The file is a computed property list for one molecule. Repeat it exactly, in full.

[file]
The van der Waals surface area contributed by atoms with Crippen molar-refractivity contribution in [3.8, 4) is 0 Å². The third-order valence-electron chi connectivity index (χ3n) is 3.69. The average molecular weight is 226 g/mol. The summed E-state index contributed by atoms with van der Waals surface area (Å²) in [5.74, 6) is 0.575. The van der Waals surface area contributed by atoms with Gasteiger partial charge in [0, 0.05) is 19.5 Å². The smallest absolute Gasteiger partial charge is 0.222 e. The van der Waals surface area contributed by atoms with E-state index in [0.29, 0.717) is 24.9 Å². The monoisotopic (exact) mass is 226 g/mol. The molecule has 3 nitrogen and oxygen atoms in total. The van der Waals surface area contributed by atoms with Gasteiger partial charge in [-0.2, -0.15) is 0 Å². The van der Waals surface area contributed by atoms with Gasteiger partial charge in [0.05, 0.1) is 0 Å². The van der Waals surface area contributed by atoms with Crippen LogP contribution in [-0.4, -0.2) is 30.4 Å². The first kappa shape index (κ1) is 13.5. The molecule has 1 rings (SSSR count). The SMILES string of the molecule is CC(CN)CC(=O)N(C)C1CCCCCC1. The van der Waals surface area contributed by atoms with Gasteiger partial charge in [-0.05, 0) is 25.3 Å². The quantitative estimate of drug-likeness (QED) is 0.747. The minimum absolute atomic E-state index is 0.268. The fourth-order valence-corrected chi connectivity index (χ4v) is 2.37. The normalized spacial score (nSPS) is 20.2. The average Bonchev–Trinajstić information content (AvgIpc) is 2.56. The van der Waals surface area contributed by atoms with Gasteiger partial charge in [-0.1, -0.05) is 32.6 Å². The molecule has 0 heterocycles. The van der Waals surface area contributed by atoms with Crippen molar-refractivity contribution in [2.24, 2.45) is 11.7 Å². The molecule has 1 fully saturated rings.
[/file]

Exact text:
The van der Waals surface area contributed by atoms with Crippen molar-refractivity contribution in [3.8, 4) is 0 Å². The third-order valence-electron chi connectivity index (χ3n) is 3.69. The average molecular weight is 226 g/mol. The summed E-state index contributed by atoms with van der Waals surface area (Å²) in [5.74, 6) is 0.575. The van der Waals surface area contributed by atoms with Gasteiger partial charge in [0, 0.05) is 19.5 Å². The smallest absolute Gasteiger partial charge is 0.222 e. The van der Waals surface area contributed by atoms with E-state index in [0.29, 0.717) is 24.9 Å². The monoisotopic (exact) mass is 226 g/mol. The molecule has 3 nitrogen and oxygen atoms in total. The van der Waals surface area contributed by atoms with Gasteiger partial charge in [-0.2, -0.15) is 0 Å². The van der Waals surface area contributed by atoms with Gasteiger partial charge in [0.05, 0.1) is 0 Å². The van der Waals surface area contributed by atoms with Crippen LogP contribution in [-0.4, -0.2) is 30.4 Å². The first kappa shape index (κ1) is 13.5. The molecule has 1 rings (SSSR count). The SMILES string of the molecule is CC(CN)CC(=O)N(C)C1CCCCCC1. The van der Waals surface area contributed by atoms with Gasteiger partial charge in [-0.05, 0) is 25.3 Å². The quantitative estimate of drug-likeness (QED) is 0.747. The minimum absolute atomic E-state index is 0.268. The fourth-order valence-corrected chi connectivity index (χ4v) is 2.37. The normalized spacial score (nSPS) is 20.2. The average Bonchev–Trinajstić information content (AvgIpc) is 2.56. The van der Waals surface area contributed by atoms with Gasteiger partial charge in [-0.1, -0.05) is 32.6 Å². The molecule has 0 heterocycles. The van der Waals surface area contributed by atoms with Crippen molar-refractivity contribution in [2.24, 2.45) is 11.7 Å². The molecule has 1 fully saturated rings.